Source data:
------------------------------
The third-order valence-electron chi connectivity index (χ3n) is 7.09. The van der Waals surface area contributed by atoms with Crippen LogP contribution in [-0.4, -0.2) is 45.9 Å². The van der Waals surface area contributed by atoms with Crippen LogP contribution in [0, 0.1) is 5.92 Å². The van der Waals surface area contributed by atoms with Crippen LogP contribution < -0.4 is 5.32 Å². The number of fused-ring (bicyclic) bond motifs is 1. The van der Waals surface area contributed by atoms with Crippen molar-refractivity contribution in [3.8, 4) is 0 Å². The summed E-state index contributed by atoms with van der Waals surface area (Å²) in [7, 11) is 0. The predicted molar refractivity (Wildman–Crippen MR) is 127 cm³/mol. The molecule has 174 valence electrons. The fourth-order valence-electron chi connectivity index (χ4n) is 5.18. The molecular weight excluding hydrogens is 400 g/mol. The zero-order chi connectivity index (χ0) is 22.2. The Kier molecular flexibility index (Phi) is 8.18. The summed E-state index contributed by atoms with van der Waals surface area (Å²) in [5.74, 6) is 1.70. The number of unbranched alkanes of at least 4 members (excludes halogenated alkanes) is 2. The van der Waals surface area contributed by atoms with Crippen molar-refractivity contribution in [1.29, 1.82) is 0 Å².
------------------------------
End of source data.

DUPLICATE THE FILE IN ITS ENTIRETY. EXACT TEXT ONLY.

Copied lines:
The third-order valence-electron chi connectivity index (χ3n) is 7.09. The van der Waals surface area contributed by atoms with Crippen LogP contribution in [-0.4, -0.2) is 45.9 Å². The van der Waals surface area contributed by atoms with Crippen LogP contribution in [0, 0.1) is 5.92 Å². The van der Waals surface area contributed by atoms with Crippen LogP contribution < -0.4 is 5.32 Å². The number of fused-ring (bicyclic) bond motifs is 1. The van der Waals surface area contributed by atoms with Crippen molar-refractivity contribution in [3.8, 4) is 0 Å². The summed E-state index contributed by atoms with van der Waals surface area (Å²) in [7, 11) is 0. The predicted molar refractivity (Wildman–Crippen MR) is 127 cm³/mol. The molecule has 174 valence electrons. The fourth-order valence-electron chi connectivity index (χ4n) is 5.18. The molecular weight excluding hydrogens is 400 g/mol. The zero-order chi connectivity index (χ0) is 22.2. The Kier molecular flexibility index (Phi) is 8.18. The summed E-state index contributed by atoms with van der Waals surface area (Å²) in [5.74, 6) is 1.70. The number of unbranched alkanes of at least 4 members (excludes halogenated alkanes) is 2. The van der Waals surface area contributed by atoms with Crippen molar-refractivity contribution in [1.29, 1.82) is 0 Å².